As part of the creation of a new high-speed rail network, the Italian Government has instituted a major programme of station restructuring, including the creation of many new stations. This competition-winning design for Florence Station provides a new facility that will connect with the citys existing Santa Maria Novella station via a new tramline. Driven by a deep respect for the architecture of this magnificent city and a quest for clarity of passenger movement, the scheme is both a celebration of the experience of entry into Florence and an attempt to reduce the complexities of modern travel.
The majority of the new Bologna-Florence high-speed line is in tunnels. Correspondingly, the platform level in the new station is located 25 metres below ground. The station chamber consists of a single volume, 454 metres long and 52 metres wide, built using cut-and-cover techniques similar to those deployed at Canary Wharf Station. Passengers move from platform to ground level via lifts or escalators. Between the platform level and the street are two levels of shops, while a terrace at street level offers a view over the tracks and trains arriving and departing. The composition is capped by an arching glazed roof, which evokes the great railway structures of the nineteenth century. Arriving in the station, the generous volume, with natural light flooding in from above, gives an immediate sense of space and light; one can see the sky and sense the air of the city.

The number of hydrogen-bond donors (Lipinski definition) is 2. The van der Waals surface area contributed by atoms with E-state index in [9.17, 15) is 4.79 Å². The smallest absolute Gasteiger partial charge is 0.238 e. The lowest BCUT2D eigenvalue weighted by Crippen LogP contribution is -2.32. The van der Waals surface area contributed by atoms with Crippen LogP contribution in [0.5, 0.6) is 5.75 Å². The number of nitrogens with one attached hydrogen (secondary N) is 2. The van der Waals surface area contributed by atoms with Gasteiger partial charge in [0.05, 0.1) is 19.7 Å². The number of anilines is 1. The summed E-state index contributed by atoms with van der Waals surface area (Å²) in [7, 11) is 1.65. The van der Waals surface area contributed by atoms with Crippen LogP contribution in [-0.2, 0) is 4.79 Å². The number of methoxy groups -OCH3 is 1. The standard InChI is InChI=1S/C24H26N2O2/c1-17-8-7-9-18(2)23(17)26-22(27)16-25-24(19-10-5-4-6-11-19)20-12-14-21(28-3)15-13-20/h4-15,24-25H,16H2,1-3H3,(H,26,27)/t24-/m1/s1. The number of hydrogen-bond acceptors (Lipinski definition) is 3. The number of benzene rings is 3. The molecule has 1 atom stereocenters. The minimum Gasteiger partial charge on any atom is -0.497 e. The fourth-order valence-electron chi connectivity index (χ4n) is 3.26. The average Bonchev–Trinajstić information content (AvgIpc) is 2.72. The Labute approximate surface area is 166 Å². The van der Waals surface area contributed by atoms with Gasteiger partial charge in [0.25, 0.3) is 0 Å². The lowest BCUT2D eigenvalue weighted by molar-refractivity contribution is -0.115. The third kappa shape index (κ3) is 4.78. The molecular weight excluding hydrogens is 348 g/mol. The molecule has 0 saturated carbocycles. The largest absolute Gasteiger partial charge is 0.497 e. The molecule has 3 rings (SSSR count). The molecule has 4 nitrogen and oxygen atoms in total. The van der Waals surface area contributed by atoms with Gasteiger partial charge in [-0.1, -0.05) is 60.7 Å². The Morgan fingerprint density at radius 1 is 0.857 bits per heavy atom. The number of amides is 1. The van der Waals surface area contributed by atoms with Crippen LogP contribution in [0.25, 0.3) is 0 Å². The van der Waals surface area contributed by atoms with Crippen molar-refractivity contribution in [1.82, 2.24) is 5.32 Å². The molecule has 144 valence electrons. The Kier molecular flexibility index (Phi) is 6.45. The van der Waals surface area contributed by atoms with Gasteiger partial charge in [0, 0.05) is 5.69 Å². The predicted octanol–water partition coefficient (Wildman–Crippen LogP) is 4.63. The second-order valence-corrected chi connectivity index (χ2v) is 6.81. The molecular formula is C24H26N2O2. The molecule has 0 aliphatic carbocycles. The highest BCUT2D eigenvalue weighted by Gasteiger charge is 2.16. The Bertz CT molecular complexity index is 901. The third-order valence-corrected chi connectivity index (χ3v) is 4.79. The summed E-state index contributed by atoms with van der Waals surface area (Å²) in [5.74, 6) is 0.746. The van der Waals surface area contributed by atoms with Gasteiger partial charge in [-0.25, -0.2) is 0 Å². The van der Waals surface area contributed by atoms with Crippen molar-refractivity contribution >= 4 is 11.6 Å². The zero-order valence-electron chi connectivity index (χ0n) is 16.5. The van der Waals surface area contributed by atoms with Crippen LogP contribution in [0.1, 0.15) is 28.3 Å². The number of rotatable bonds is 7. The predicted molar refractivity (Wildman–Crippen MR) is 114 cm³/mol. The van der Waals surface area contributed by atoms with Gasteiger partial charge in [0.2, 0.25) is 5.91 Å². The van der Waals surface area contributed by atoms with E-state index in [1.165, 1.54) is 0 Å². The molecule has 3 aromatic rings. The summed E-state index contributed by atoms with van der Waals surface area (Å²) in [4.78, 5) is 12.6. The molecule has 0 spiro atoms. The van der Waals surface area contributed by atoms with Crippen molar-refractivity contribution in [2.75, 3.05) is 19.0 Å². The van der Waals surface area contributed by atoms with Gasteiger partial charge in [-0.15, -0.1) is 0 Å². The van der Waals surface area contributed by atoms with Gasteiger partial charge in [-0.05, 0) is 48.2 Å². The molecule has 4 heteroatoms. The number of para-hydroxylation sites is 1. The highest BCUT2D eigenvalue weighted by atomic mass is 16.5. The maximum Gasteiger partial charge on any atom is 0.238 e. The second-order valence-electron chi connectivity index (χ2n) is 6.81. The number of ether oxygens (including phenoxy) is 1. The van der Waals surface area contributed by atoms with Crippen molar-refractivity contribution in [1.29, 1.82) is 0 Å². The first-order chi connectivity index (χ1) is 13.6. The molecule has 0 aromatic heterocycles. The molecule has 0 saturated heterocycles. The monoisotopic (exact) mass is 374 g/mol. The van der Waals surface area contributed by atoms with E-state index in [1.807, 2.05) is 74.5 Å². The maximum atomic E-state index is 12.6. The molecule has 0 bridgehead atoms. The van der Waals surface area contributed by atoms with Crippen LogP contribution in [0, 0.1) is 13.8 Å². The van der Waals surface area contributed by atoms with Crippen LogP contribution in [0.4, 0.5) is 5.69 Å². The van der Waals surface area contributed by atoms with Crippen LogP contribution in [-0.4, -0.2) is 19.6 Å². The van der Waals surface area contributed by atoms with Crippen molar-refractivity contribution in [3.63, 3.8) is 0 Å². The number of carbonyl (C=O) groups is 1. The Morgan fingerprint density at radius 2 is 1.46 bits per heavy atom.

The scheme is designed to ensure durability and ease of maintenance, to minimise energy consumption and reduce running costs. Natural light is a crucial part of this equation, so too is temperature control. The arching roof structure provides a system for effective temperature regulation by drawing warm air out through via permanent vents. It also incorporates photovoltaic cells to generate power. The walls and floors are lined with a palette of rich materials familiar throughout the city - including a highly figured green and white marble - which will patinate gracefully over time. Sensitive to its historic location, but forward looking in its use of energy and other resources, the station offers a model for contemporary rail travel.